Luxleaks and the Whistleblower

02/04/2015 01:10 pm ET | Updated Apr 06, 2015

Last November, the International Consortium of Investigative Journalists (ICIJ) began publishing stories based on Luxleaks, a whistleblower's 28,000-page disclosure of tax avoidance schemes flacked by the government of Luxembourg. Through so-called 'comfort letters,' the Luxembourg Treasury informed multinational, multi-billion-dollar corporations that their profits are safe from high tax rates if moved into the country through specified transfer pricing schemes, which, many charge, are equivalent to illegal state aid.

And that's not all. Until the scandal broke, the man apparently behind the schemes -- Jean-Claude Juncker, then Prime Minister of Luxembourg and now President of the European Union Commission -- had made repeated pledges to ensure equal tax rates and rules across Europe. He has denounced the beggar-thy-neighbor low-tax schemes that governments like Luxembourg, Liechtenstein and Switzerland use to draw capital toward their own coffers.

It turns out that Juncker -- who is, after all, a politician -- was less than sincere. In essence, he apparently allowed companies to avoid taxes in his country, thus depleting other EU countries of financial resources. And now, as President of the Commission, he heads the organization investigating Luxembourg's low tax schemes. The EU Commission was already investigating Amazon and Fiat subsidiaries for tax avoidance/evasion privileges in Luxembourg that amounted to illicit aid. Now more corporations are under scrutiny: Disney, Ikea, Koch Industries, AIG, Pepsi, Accenture, Burberry, Procter & Gamble, Heinz, JP Morgan and FedEx. Leaked papers pointing to the Coach handbag firm, Abbott Labs and Deutsche Bank have also been exposed.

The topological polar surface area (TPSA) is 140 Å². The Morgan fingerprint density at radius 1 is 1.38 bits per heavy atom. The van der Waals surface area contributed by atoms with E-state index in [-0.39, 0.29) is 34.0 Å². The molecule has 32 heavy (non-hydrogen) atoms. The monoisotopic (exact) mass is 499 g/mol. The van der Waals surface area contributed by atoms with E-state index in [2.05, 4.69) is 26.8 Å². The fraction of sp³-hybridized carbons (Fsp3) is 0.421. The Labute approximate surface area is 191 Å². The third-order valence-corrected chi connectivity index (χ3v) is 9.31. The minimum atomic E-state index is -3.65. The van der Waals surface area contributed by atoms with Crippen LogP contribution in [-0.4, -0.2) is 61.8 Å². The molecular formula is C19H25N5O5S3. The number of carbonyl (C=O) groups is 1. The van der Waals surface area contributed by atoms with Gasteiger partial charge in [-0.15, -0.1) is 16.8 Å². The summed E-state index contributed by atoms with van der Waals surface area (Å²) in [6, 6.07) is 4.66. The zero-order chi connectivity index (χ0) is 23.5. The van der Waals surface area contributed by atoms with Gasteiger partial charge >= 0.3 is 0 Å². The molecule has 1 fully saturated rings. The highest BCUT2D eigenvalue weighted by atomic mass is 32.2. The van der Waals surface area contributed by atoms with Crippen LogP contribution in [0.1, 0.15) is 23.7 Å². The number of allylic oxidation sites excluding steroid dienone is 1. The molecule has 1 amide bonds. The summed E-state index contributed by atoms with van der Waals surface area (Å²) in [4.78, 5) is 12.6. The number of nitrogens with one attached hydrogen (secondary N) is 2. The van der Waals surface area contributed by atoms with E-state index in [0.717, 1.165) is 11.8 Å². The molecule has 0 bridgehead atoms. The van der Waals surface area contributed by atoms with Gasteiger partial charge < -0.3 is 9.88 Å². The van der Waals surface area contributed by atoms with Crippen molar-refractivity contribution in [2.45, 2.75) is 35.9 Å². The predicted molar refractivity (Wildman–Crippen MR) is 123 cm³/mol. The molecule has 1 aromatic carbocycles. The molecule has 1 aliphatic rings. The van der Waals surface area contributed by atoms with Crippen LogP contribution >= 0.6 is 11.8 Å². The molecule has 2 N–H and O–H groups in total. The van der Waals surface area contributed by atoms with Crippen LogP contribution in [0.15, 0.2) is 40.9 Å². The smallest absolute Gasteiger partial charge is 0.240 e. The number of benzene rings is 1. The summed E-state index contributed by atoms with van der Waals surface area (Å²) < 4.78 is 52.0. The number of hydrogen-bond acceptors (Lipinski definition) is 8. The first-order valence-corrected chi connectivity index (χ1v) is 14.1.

Not surprisingly, Juncker sees no conflict of interest as he heads up an investigation into his own conduct. And he defends himself by pointing out that he did nothing illegal.

But the whistleblower? He's in a world of pain. Antoine Deltour, an auditor at PricewaterhouseCoopers/Luxembourg, was arrested and charged with theft, violation of professional secrecy, violation of trade secrets and illegally accessing a database.

In brief, the man who exposed what are at the very least unethical tax avoidance plots is charged as a criminal, but the man who orchestrated the whole sorry mess has done nothing illegal. At least not so far as we know -- or are ever likely to find out -- because he himself is in charge of the investigation into Luxleaks.

At the Government Accountability Project in Washington, where we work with whistleblowers, we have a poster on our conference room wall that reads: "It must never be a crime to report a crime." We're working hard to decriminalize whistleblowing, whether it happens in the intelligence community, the private sector, government contractors or the government itself.

But Luxleaks confronts us all with a new problem: What happens when it's a crime to report a scheme that isn't a crime, but it ought to be?

Bea Edwards is Executive & International Director of the Government Accountability Project, the nation's leading whistleblower protection organization. She is also the author of The Rise of the American Corporate Security State.